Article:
Tipsday: Writerly Goodness found on the interwebz, Sept 11-17, 2016

Tipsday is chock full of informal writerly learnings!

K.M. Weiland digs into subtext and gives practical examples for how you can identify and apply subtext in your stories. Helping writers become authors

Later in the week, Kate shares more lessons from the MCU: how to choose the right antagonist for your story.

Roz Morris offers an exercise to show how you can shape your tone in your novel. Nail your novel

Vaughn Roycroft discusses the importance of storytelling in turbulent times. Writer Unboxed

Sara Letourneau helps you find the “why” behind your story. DIYMFA

David Corbett helps you fill linguistic holes with some super fun words. Writer Unboxed

Carly Watters shares four ways to write better dialogue.

Jami Gold: when is backstory necessary? Later in the week, Jamie returns with tips on balancing your story elements.

Margie Lawson offers her rule #17: finessing backstory. Writers in the storm

David H. Safford guest posts on Writers Helping Writers with advice on hunting down story holes using a novel journal.

Janice Hardy continues her blog tour on Marcy Kennedy’s blog. Create an editorial map to make revisions easier. This is, incidentally, part of my process 🙂

Karen Woodward explores short story structure.

Gabriela Pereira interviews Jerry Jenkins on DIYMFA radio.

Christine Frazier compares Star Wars: A New Hope and Star Wars: The Force Awakens. The Better Novel Project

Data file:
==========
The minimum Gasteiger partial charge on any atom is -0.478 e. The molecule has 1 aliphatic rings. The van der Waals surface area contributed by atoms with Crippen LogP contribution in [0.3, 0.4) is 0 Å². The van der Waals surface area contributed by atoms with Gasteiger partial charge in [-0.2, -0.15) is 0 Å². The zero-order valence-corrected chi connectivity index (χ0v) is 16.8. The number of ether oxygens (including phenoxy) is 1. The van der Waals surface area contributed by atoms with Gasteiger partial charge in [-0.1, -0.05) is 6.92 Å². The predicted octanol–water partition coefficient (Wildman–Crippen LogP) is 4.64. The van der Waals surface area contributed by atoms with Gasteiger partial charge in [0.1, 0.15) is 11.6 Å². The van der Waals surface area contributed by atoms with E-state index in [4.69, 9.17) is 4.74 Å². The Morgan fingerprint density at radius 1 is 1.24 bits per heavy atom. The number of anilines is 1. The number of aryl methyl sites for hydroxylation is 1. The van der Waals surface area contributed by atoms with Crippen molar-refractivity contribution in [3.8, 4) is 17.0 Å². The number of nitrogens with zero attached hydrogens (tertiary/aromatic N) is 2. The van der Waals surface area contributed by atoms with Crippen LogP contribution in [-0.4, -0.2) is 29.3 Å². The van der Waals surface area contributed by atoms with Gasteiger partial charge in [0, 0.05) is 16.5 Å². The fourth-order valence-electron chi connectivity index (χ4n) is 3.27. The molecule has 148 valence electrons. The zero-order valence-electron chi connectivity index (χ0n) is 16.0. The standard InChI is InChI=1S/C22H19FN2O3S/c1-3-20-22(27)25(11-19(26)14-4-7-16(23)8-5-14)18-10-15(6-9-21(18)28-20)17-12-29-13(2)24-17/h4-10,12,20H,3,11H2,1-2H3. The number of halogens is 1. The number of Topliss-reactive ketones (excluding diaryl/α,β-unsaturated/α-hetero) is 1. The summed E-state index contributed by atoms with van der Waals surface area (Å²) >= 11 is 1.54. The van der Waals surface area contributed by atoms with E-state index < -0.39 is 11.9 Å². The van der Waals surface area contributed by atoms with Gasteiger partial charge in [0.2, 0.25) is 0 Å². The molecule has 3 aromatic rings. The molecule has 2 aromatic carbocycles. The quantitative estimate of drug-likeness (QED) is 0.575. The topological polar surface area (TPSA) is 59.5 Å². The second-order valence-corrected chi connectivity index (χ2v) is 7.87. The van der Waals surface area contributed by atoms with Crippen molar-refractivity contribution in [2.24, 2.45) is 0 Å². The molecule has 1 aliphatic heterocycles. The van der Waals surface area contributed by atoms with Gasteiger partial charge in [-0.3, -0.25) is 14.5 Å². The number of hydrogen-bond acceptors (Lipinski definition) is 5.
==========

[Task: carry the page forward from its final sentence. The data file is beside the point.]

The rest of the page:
Janet Reid shares six reasons she said “no,” recently.

Frances Caballo guest posts on Jane Friedman’s blog. A social media strategy that works: CARE about your readers.

Tim Grahl shares his perspective on the effectiveness of Facebook as a marketing tool for authors.

Authors offer their best writing tips. The Guardian

The Baltimore Sun shares John E. McIntyre’s “trigger warning” from his editing class at Loyola University, Maryland.

Moira Donegan covers the Emily Books Symposium session: what is women’s writing? The Awl

Kerry Gold’s L’affaire Galloway explores the UBC incident in its context and subtext (because there’s so much that hasn’t been stated). The Walrus

Janet Reid shares her thoughts on the difference between racism and using potentially offensive language in context in response to one college’s unequivocal idea of cultural sensitivity.

Mary Robinette Kowal offers a textile metaphor for cultural appropriation.

Jim C. Hines unpacks Lionel Shriver’s speech on cultural appropriation.

And here’s Foz Meadows’ response to Lionel Shriver.

Related (because it occured at the same literary festival): a journalist quotes a writer without permission. Liz Spayd for The New York Times.

Award news! Sunburst Award winners announced!

Literary Hub interviews the Biblioasis Bookstore in Windsor.

Wordstock, Sudbury’s literary festival. Nov 3-5, 2016. CBC

Canadian literati are coming to Sudbury for Wordstock. South Side Story

Last week marked the centenary of Roald Dahl’s birth. Here are a couple of the articles that were posted in tribute.

Shane Koyczan: 152 (audio only)